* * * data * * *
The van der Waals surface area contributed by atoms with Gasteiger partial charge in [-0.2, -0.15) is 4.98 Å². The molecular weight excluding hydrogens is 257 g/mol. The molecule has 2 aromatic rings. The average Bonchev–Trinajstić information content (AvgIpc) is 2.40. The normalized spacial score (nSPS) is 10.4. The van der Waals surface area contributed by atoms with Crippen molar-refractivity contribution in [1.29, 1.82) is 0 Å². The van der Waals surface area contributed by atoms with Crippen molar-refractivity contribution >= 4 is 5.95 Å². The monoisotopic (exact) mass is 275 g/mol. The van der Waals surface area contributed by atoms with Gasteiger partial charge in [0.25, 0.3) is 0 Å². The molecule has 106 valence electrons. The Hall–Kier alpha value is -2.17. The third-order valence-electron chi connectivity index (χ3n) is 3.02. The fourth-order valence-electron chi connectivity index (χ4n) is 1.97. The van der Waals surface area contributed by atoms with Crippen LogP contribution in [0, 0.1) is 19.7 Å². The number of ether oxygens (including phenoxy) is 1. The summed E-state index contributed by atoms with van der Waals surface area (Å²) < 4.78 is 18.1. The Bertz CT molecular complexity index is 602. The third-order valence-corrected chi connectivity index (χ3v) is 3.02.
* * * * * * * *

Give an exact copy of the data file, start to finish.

The van der Waals surface area contributed by atoms with Gasteiger partial charge in [-0.2, -0.15) is 4.98 Å². The molecular weight excluding hydrogens is 257 g/mol. The molecule has 2 aromatic rings. The average Bonchev–Trinajstić information content (AvgIpc) is 2.40. The normalized spacial score (nSPS) is 10.4. The van der Waals surface area contributed by atoms with Crippen molar-refractivity contribution in [1.29, 1.82) is 0 Å². The van der Waals surface area contributed by atoms with Crippen molar-refractivity contribution >= 4 is 5.95 Å². The monoisotopic (exact) mass is 275 g/mol. The van der Waals surface area contributed by atoms with Gasteiger partial charge in [0.25, 0.3) is 0 Å². The molecule has 106 valence electrons. The Hall–Kier alpha value is -2.17. The third-order valence-electron chi connectivity index (χ3n) is 3.02. The fourth-order valence-electron chi connectivity index (χ4n) is 1.97. The van der Waals surface area contributed by atoms with Crippen LogP contribution in [0, 0.1) is 19.7 Å². The number of ether oxygens (including phenoxy) is 1. The summed E-state index contributed by atoms with van der Waals surface area (Å²) < 4.78 is 18.1. The Bertz CT molecular complexity index is 602. The third-order valence-corrected chi connectivity index (χ3v) is 3.02.